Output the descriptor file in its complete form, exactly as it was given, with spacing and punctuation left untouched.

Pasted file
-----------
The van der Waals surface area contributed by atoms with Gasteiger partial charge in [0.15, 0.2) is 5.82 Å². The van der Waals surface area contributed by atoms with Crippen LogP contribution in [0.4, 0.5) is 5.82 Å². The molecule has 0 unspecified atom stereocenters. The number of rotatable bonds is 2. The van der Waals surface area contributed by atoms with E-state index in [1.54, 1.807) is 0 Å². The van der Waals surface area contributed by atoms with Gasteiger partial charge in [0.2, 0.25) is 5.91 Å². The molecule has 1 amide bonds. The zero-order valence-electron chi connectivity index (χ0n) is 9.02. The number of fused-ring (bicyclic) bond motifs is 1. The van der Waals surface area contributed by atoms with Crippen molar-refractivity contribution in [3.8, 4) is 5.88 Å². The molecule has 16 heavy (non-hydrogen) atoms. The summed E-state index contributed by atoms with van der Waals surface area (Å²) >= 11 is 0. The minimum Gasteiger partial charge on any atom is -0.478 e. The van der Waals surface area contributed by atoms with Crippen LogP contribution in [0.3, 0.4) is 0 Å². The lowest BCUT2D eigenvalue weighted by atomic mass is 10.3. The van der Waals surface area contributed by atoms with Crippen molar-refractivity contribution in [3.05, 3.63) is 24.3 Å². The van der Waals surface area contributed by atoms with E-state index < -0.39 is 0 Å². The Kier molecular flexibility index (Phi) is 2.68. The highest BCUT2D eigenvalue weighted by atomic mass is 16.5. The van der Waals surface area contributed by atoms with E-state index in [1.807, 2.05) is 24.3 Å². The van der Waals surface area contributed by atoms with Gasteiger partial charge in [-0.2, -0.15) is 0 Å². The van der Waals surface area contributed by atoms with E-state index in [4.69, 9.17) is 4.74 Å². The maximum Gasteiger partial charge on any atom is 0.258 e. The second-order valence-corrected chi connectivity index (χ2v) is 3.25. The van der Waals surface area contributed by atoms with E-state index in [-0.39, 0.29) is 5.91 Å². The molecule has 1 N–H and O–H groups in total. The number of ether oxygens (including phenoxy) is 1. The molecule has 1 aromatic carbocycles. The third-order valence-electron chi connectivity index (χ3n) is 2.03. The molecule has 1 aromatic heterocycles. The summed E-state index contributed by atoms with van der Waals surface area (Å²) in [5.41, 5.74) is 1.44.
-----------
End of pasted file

The van der Waals surface area contributed by atoms with Gasteiger partial charge in [0.15, 0.2) is 5.82 Å². The van der Waals surface area contributed by atoms with Crippen LogP contribution in [0.4, 0.5) is 5.82 Å². The molecule has 0 unspecified atom stereocenters. The number of rotatable bonds is 2. The van der Waals surface area contributed by atoms with E-state index in [1.54, 1.807) is 0 Å². The van der Waals surface area contributed by atoms with Gasteiger partial charge in [0.2, 0.25) is 5.91 Å². The molecule has 1 amide bonds. The zero-order valence-electron chi connectivity index (χ0n) is 9.02. The number of fused-ring (bicyclic) bond motifs is 1. The van der Waals surface area contributed by atoms with Crippen molar-refractivity contribution in [3.8, 4) is 5.88 Å². The molecule has 16 heavy (non-hydrogen) atoms. The summed E-state index contributed by atoms with van der Waals surface area (Å²) >= 11 is 0. The minimum Gasteiger partial charge on any atom is -0.478 e. The van der Waals surface area contributed by atoms with Crippen LogP contribution in [0.3, 0.4) is 0 Å². The lowest BCUT2D eigenvalue weighted by atomic mass is 10.3. The van der Waals surface area contributed by atoms with Crippen molar-refractivity contribution in [3.05, 3.63) is 24.3 Å². The van der Waals surface area contributed by atoms with E-state index < -0.39 is 0 Å². The Kier molecular flexibility index (Phi) is 2.68. The highest BCUT2D eigenvalue weighted by atomic mass is 16.5. The van der Waals surface area contributed by atoms with E-state index in [1.807, 2.05) is 24.3 Å². The van der Waals surface area contributed by atoms with Gasteiger partial charge in [-0.2, -0.15) is 0 Å². The van der Waals surface area contributed by atoms with E-state index in [4.69, 9.17) is 4.74 Å². The maximum Gasteiger partial charge on any atom is 0.258 e. The second-order valence-corrected chi connectivity index (χ2v) is 3.25. The van der Waals surface area contributed by atoms with E-state index in [-0.39, 0.29) is 5.91 Å². The molecule has 1 N–H and O–H groups in total. The number of ether oxygens (including phenoxy) is 1. The molecule has 1 aromatic carbocycles. The third-order valence-electron chi connectivity index (χ3n) is 2.03. The molecule has 1 aromatic heterocycles. The summed E-state index contributed by atoms with van der Waals surface area (Å²) in [5.41, 5.74) is 1.44.